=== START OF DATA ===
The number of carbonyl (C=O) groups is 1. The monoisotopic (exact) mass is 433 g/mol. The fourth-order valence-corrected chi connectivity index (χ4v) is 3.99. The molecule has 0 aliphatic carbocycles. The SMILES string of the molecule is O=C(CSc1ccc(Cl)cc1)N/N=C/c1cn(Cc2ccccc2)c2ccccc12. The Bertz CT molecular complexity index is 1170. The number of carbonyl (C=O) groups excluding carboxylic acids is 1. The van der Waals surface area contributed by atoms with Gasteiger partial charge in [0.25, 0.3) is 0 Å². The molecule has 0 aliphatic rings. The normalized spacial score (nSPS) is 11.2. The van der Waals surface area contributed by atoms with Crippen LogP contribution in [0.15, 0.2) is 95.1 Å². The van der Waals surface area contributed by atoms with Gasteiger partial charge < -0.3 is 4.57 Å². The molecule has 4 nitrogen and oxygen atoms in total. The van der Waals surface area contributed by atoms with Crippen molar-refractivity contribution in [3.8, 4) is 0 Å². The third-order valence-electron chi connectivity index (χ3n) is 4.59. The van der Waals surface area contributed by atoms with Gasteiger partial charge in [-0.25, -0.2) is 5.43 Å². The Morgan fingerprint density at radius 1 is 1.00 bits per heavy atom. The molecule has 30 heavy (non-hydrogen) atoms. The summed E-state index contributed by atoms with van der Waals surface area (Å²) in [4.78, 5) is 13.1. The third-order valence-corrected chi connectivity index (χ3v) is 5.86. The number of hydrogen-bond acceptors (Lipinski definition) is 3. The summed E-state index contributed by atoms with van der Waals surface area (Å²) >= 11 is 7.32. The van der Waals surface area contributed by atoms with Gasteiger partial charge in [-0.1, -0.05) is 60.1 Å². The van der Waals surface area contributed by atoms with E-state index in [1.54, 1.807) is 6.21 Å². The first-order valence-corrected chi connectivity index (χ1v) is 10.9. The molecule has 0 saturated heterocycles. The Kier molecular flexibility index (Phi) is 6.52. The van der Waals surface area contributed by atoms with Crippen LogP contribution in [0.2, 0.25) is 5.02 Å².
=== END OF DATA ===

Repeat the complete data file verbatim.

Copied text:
The number of carbonyl (C=O) groups is 1. The monoisotopic (exact) mass is 433 g/mol. The fourth-order valence-corrected chi connectivity index (χ4v) is 3.99. The molecule has 0 aliphatic carbocycles. The SMILES string of the molecule is O=C(CSc1ccc(Cl)cc1)N/N=C/c1cn(Cc2ccccc2)c2ccccc12. The Bertz CT molecular complexity index is 1170. The number of carbonyl (C=O) groups excluding carboxylic acids is 1. The van der Waals surface area contributed by atoms with Gasteiger partial charge in [0.25, 0.3) is 0 Å². The molecule has 0 aliphatic rings. The normalized spacial score (nSPS) is 11.2. The van der Waals surface area contributed by atoms with Crippen LogP contribution in [0.15, 0.2) is 95.1 Å². The van der Waals surface area contributed by atoms with Gasteiger partial charge < -0.3 is 4.57 Å². The molecule has 4 nitrogen and oxygen atoms in total. The van der Waals surface area contributed by atoms with Crippen molar-refractivity contribution in [3.8, 4) is 0 Å². The third-order valence-electron chi connectivity index (χ3n) is 4.59. The van der Waals surface area contributed by atoms with Gasteiger partial charge in [-0.25, -0.2) is 5.43 Å². The Morgan fingerprint density at radius 1 is 1.00 bits per heavy atom. The molecule has 30 heavy (non-hydrogen) atoms. The summed E-state index contributed by atoms with van der Waals surface area (Å²) in [4.78, 5) is 13.1. The third-order valence-corrected chi connectivity index (χ3v) is 5.86. The number of hydrogen-bond acceptors (Lipinski definition) is 3. The summed E-state index contributed by atoms with van der Waals surface area (Å²) >= 11 is 7.32. The van der Waals surface area contributed by atoms with Gasteiger partial charge in [-0.1, -0.05) is 60.1 Å². The van der Waals surface area contributed by atoms with E-state index in [1.54, 1.807) is 6.21 Å². The first-order valence-corrected chi connectivity index (χ1v) is 10.9. The molecule has 0 saturated heterocycles. The Kier molecular flexibility index (Phi) is 6.52. The van der Waals surface area contributed by atoms with Crippen LogP contribution in [0.2, 0.25) is 5.02 Å².